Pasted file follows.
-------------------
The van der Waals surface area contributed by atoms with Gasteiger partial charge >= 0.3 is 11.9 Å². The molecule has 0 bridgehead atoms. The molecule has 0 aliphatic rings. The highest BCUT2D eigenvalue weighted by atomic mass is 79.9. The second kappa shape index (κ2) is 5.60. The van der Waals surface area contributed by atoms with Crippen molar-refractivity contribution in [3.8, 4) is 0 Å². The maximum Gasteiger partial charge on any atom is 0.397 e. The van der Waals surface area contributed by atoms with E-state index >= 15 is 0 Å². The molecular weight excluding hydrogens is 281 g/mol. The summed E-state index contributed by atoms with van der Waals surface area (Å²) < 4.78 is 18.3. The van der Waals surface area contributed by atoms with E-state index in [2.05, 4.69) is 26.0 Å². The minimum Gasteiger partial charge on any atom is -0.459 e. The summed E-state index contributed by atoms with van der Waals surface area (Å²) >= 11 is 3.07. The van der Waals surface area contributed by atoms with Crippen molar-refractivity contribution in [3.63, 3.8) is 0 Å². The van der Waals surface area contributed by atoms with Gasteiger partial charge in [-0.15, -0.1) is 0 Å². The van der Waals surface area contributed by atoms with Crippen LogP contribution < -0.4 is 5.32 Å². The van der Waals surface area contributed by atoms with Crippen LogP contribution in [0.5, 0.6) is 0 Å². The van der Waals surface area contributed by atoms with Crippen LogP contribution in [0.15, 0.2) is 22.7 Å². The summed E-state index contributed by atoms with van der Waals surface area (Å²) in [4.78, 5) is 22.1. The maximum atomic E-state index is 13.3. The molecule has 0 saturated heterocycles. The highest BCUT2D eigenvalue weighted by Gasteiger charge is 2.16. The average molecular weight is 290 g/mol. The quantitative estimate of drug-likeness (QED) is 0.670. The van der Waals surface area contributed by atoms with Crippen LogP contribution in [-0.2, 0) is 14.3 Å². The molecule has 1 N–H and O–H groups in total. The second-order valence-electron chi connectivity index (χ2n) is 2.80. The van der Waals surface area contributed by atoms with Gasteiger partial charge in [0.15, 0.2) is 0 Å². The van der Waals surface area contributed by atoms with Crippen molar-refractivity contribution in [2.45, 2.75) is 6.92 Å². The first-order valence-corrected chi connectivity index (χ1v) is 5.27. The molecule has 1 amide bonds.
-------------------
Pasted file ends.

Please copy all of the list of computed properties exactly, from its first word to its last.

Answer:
The van der Waals surface area contributed by atoms with Gasteiger partial charge >= 0.3 is 11.9 Å². The molecule has 0 bridgehead atoms. The molecule has 0 aliphatic rings. The highest BCUT2D eigenvalue weighted by atomic mass is 79.9. The second kappa shape index (κ2) is 5.60. The van der Waals surface area contributed by atoms with Crippen molar-refractivity contribution in [3.8, 4) is 0 Å². The maximum Gasteiger partial charge on any atom is 0.397 e. The van der Waals surface area contributed by atoms with E-state index >= 15 is 0 Å². The molecular weight excluding hydrogens is 281 g/mol. The summed E-state index contributed by atoms with van der Waals surface area (Å²) < 4.78 is 18.3. The van der Waals surface area contributed by atoms with E-state index in [2.05, 4.69) is 26.0 Å². The minimum Gasteiger partial charge on any atom is -0.459 e. The summed E-state index contributed by atoms with van der Waals surface area (Å²) >= 11 is 3.07. The van der Waals surface area contributed by atoms with Crippen molar-refractivity contribution in [3.63, 3.8) is 0 Å². The van der Waals surface area contributed by atoms with Gasteiger partial charge in [-0.15, -0.1) is 0 Å². The van der Waals surface area contributed by atoms with Crippen LogP contribution < -0.4 is 5.32 Å². The van der Waals surface area contributed by atoms with Crippen LogP contribution in [0.5, 0.6) is 0 Å². The van der Waals surface area contributed by atoms with Crippen LogP contribution in [0.15, 0.2) is 22.7 Å². The summed E-state index contributed by atoms with van der Waals surface area (Å²) in [4.78, 5) is 22.1. The maximum atomic E-state index is 13.3. The molecule has 0 saturated heterocycles. The highest BCUT2D eigenvalue weighted by Gasteiger charge is 2.16. The average molecular weight is 290 g/mol. The quantitative estimate of drug-likeness (QED) is 0.670. The van der Waals surface area contributed by atoms with Crippen LogP contribution in [-0.2, 0) is 14.3 Å². The molecule has 1 N–H and O–H groups in total. The second-order valence-electron chi connectivity index (χ2n) is 2.80. The van der Waals surface area contributed by atoms with Gasteiger partial charge in [0.15, 0.2) is 0 Å². The van der Waals surface area contributed by atoms with Crippen molar-refractivity contribution in [2.45, 2.75) is 6.92 Å². The first-order valence-corrected chi connectivity index (χ1v) is 5.27. The molecule has 1 amide bonds.